Projects per year
Acute otitis media, inflammation of the middle ear, is the most common bacterial infection in children and as a consequence is the most common reason for antimicrobial prescription to this age group. There is currently no effective vaccine for the principal pathogen involved, non-typeable Haemophilus influenzae (NTHi).The most frequently used and widely accepted experimental animal model of middle ear infection is in chinchillas, but mice and gerbils have also been used. We have established a robust model of middle ear infection by NTHi in the Junbo mouse, a mutant mouse line that spontaneously develops chronic middle ear inflammation under specific pathogen free conditions. The heterozygote Junbo mouse (Jbo/+) bears a mutation in a gene (Evi1, also known as Mecom) that plays a role in host innate immune regulation; pre-existing middle ear inflammation promotes NTHi middle ear infection. A single intranasal inoculation with NTHi produces high rates (up to 90%) of middle ear infection and bacterial titers (10(4) to 10(5) CFU/μl) in bulla fluids. Bacteria are cleared from the majority of middle ears between day 21 and 35 post-inoculation but remain in approximately 20% of middle ears at least up to day 56 post-infection. The expression of TLR-dependent response cytokine genes is elevated in the middle ear of the Jbo/+ mouse following NTHi infection. The translational potential of the Junbo model for studying antimicrobial intervention regimens was shown using a 3-day course of Azithromycin to clear NTHi infection, and its potential use in vaccine development studies by demonstrating protection in mice immunized with killed homologous, but not heterologous, NTHi bacteria.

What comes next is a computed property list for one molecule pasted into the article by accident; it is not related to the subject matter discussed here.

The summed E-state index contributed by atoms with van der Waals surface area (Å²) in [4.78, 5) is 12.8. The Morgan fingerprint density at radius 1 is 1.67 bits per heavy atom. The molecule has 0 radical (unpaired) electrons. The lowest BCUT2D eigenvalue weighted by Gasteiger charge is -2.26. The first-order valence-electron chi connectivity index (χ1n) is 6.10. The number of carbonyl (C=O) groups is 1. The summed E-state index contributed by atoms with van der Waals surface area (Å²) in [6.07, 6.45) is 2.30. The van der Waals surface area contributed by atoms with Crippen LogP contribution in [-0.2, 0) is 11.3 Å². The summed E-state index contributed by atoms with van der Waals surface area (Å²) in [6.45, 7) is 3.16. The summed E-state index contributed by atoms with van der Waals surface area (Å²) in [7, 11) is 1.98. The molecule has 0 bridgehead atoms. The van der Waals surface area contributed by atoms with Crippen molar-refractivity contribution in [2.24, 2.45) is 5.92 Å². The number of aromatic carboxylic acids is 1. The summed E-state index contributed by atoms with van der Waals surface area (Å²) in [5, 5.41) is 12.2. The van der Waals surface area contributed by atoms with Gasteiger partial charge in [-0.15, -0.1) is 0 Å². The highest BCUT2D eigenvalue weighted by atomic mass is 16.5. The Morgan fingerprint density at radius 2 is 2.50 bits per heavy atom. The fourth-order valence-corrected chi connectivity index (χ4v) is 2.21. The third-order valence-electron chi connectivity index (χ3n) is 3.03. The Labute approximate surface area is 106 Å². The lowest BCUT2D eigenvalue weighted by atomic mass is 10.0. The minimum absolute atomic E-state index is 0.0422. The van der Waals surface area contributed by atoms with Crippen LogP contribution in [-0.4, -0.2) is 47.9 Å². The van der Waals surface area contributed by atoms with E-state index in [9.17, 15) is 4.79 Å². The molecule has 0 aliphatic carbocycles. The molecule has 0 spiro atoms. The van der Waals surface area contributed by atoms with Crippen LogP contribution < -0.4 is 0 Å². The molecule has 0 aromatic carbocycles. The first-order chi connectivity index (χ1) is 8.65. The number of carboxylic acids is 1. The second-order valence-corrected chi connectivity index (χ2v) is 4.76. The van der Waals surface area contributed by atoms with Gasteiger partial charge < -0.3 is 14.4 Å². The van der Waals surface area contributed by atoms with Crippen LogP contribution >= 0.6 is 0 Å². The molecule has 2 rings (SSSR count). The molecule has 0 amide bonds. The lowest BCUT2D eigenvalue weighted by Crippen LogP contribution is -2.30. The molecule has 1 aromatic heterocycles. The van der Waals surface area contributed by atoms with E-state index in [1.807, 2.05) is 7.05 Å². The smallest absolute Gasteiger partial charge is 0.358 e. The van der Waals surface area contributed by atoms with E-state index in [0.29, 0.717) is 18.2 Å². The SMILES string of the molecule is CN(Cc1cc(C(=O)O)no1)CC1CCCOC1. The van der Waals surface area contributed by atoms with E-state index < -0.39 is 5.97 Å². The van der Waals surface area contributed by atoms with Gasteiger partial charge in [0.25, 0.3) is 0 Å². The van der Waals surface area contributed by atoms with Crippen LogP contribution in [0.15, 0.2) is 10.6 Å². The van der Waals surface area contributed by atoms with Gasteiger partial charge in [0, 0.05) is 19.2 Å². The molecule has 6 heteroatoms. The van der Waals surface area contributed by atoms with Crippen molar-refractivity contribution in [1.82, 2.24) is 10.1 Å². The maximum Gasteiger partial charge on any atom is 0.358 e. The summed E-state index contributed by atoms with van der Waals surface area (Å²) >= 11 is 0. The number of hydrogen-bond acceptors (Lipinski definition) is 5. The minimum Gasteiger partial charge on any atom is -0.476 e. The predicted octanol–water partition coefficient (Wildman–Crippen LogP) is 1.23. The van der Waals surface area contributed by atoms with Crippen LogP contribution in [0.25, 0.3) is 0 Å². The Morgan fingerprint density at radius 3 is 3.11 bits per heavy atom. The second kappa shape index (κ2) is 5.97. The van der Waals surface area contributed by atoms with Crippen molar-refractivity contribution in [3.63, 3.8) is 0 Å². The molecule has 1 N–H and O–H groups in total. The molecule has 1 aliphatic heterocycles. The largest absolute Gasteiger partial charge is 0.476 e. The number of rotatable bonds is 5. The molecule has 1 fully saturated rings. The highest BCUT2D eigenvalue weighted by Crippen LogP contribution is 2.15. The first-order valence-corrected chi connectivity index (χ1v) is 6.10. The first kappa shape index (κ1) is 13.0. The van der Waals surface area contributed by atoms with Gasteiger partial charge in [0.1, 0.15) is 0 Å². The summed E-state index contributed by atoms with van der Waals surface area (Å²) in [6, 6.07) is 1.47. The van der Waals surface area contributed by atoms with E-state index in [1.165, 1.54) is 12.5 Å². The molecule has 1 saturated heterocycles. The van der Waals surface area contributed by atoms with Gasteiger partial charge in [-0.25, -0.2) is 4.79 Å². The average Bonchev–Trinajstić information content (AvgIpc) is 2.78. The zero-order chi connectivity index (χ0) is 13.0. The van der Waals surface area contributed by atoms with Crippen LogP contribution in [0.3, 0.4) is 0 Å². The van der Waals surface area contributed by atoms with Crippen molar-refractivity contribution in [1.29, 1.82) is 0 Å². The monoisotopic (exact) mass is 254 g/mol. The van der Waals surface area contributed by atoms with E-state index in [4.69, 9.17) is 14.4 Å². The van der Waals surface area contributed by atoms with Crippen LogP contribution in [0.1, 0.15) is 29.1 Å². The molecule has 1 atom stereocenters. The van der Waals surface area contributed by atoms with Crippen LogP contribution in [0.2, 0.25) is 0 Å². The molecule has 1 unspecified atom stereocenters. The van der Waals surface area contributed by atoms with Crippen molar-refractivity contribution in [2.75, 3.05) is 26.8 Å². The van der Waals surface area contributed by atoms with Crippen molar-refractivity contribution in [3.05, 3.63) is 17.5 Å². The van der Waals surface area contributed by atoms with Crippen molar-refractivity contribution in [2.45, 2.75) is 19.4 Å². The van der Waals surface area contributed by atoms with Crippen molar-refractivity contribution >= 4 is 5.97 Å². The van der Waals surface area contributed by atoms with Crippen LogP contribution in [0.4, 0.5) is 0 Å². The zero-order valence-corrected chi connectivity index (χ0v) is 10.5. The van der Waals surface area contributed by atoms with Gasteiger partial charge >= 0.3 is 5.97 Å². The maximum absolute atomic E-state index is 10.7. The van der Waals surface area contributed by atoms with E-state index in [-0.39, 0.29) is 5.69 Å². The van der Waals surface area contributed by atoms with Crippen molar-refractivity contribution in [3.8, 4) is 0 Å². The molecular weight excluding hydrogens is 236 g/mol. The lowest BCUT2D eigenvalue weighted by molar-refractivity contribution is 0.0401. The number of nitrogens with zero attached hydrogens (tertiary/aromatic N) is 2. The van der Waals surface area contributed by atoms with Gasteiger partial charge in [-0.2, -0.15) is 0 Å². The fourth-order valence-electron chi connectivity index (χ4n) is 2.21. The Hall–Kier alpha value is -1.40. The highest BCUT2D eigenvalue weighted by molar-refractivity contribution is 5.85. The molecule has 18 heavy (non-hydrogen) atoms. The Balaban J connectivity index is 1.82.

Cheeseman, M., Hood, D., Brown, S. D. & Fray, M.
1/11/10 → 31/08/13
Project: Project from a former institution